This boss is gonna cause some problems.

Did the math. At low tier, pregen Kyra has a 20.6% chance of successfully ejecting the swarm from the kid with the wand of cure disease (touch attack, fort save, 50% chance). And then the party has to hit touch AC 23 with splash weapons.

Or, they can leave the swarm in the kid and nonlethal the crap out of him. But at some point they'll have to heal him to keep the damage not lethal. And I expect table variation on whether heals are split between him and the swarm as damage is. Also expect variation on whether selective channels can select out the swarm. And all that is IF the party figures out what's going on (more variation on knowledge checks on the cyberplasm - Arcana, Engineering, Technologist).

At high tier it should be easier to eject the cyberplasm but harder to go the nonlethal route.

Maybe I'm overthinking it, but this seems way to hard for a 3-4 encounter, and way too dependent on party composition. I'm running this next Tuesday, and I'm trying to figure out a way to foreshadow this so that it isn't a horribly frustrating encounter.

1/5

I'm running this in two days and am reasonably sure I don't need to prep the whole thing after reading the first encounter. TPK probability is like 80% in the first encounter for a group of nearly all 3s with no adamantine weapons.

It's going to break the heart of the group when I tell them "Weapon blanches don't bypass hardness".

I don't know how an average group would ever complete this at low tier. It seems to be written with power gamers in mind. Even my power game type characters would have a rough time in here. The high tier actually seems reasonable since you have more resources.

Honestly the first encounter is a nightmare at low tier, and getting full prestige from the finale is nigh impossible in some groups. Without the right spells you're going to have a bad time in here.

Grand Lodge 5/5

Pathfinder Starfinder Adventure Path, Starfinder Society Subscriber

Have someone advise them to bring nets/tanglefoot bags and suggest sturdy rope/manacles or other ways of tying stuff up?

Edit: Scrolls of Thunderstomp (or Blade Lash if magus or bloodrager) can help in dealing with stuff by tripping them. Sadly needs Advanced Class Guide for those spells.

4/5

Bottled Lighting from Ultimate Equipment is another option that is available to everyone. Yes it is 40gp per attach, but a d8 of electrical damage is really worth it.

Sovereign Court 4/5 5/5 ** Venture-Lieutenant, Netherlands—Leiden

The way Carla GM'ed it, I though the swarm was trying to possess a new victim. This wasn't actually the case - he just said that "it tried to but failed" after someone rolled a good Fort save for something.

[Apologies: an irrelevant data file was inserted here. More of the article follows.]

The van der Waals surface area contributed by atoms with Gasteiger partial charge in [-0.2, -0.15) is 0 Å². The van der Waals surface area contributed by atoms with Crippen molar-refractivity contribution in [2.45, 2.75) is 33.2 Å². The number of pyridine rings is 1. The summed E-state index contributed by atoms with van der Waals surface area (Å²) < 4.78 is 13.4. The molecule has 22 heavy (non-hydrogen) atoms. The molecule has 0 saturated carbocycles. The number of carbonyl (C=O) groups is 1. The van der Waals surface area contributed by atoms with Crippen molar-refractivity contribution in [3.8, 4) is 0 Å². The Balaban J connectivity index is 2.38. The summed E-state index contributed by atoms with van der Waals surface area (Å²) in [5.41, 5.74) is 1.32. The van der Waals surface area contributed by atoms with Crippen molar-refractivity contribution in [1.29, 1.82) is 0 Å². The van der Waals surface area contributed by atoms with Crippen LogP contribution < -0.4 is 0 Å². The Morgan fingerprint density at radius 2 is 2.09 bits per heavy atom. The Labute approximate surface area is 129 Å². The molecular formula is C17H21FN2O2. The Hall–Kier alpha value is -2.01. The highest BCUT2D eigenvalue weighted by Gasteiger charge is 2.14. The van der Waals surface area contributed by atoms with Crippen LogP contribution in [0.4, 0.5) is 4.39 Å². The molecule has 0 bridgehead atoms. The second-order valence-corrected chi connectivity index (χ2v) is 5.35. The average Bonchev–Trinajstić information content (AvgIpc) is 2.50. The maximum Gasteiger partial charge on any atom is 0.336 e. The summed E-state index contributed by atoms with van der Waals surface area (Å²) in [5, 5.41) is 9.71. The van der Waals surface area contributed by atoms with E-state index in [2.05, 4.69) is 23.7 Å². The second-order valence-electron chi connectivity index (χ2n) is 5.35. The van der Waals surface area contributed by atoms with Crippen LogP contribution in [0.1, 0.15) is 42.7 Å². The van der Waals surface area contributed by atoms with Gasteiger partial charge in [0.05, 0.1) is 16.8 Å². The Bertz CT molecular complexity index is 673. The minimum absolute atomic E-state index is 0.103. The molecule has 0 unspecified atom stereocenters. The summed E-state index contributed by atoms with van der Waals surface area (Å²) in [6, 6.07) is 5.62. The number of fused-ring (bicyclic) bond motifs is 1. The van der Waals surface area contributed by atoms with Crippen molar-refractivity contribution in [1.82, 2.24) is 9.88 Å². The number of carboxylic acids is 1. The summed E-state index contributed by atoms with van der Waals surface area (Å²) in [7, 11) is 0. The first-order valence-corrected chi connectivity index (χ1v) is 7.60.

But it had me thinking: what if we get the swarm into a PC and put that PC in one of the storage boxes that deactivate Tech. Alternatively, what if we get it into the Eidolon and then dismiss the Eidolon.

Is the swarm alive or a construct? If it's a construct it doesn't get any of the healing applied to the boy, so that could work.

---

Part of the difficulty as a player is that there are so many possible game mechanics at work in this case. Is it a Magic Jar style possession, to be handled with Protection from Evil and just waiting out the duration? Has the boy been completely consumed already and are we basically fighting something with a template? Is it like an unwilling Synthesist?

In this case the winning answer is "disease", but there were many other legitimate possible theories.

I think the GM needs to take some initiative here in calling for skill checks. Ask for a Heal check to let the players know just in what shape the boy is (how much more he can take). If they roll really well, let the players realize that while possessing, the swarm also takes damage when the boy is hit. These are things that the PC might see, but the player might not think to ask.

Dark Archive 4/5 *

Pathfinder Rulebook Subscriber

I've only run this once, but between the fact that it's mentioned multiple times that he has been infected and that there is a wand of remove disease picked up along the way, my players went straight to trying to eject it that way.

4/5

CigarPete wrote:
I've only run this once, but between the fact that it's mentioned multiple times that he has been infected and that there is a wand of remove disease picked up along the way, my players went straight to trying to eject it that way.

I stressed the "infected" angle and my PCs picked up on it and used the wand on the cyberplasm. Easy. Another good tactic would be to beat on the kid with weapons while simultaneously healing him. The cyberplasm takes half the damage but doesn't get any of the healing and does little to defend itself until it is ejected, which only happens if Pendleton dies. Since it's not a robot, a decent Knowledge (Aracana) roll could get you that information.